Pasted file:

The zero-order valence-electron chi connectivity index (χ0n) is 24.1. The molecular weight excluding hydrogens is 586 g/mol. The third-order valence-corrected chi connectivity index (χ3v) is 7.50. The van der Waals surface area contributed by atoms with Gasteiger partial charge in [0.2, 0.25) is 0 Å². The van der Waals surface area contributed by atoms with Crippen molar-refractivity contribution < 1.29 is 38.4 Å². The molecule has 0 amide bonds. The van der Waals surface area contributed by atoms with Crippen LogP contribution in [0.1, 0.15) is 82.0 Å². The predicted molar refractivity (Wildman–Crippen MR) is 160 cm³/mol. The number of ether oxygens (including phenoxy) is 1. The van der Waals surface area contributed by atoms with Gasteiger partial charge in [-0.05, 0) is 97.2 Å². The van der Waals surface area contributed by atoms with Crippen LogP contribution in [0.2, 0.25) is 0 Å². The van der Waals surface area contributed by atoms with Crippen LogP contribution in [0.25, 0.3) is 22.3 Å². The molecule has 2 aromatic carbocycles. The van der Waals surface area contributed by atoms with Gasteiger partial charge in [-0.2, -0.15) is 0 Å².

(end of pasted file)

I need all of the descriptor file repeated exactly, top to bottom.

The zero-order valence-electron chi connectivity index (χ0n) is 24.1. The molecular weight excluding hydrogens is 586 g/mol. The third-order valence-corrected chi connectivity index (χ3v) is 7.50. The van der Waals surface area contributed by atoms with Gasteiger partial charge in [0.2, 0.25) is 0 Å². The van der Waals surface area contributed by atoms with Crippen molar-refractivity contribution < 1.29 is 38.4 Å². The molecule has 0 amide bonds. The van der Waals surface area contributed by atoms with Crippen LogP contribution in [0.1, 0.15) is 82.0 Å². The predicted molar refractivity (Wildman–Crippen MR) is 160 cm³/mol. The number of ether oxygens (including phenoxy) is 1. The van der Waals surface area contributed by atoms with Gasteiger partial charge in [-0.05, 0) is 97.2 Å². The van der Waals surface area contributed by atoms with Crippen LogP contribution in [0.2, 0.25) is 0 Å². The van der Waals surface area contributed by atoms with Crippen LogP contribution in [0.25, 0.3) is 22.3 Å². The molecule has 2 aromatic carbocycles. The van der Waals surface area contributed by atoms with Gasteiger partial charge in [-0.2, -0.15) is 0 Å².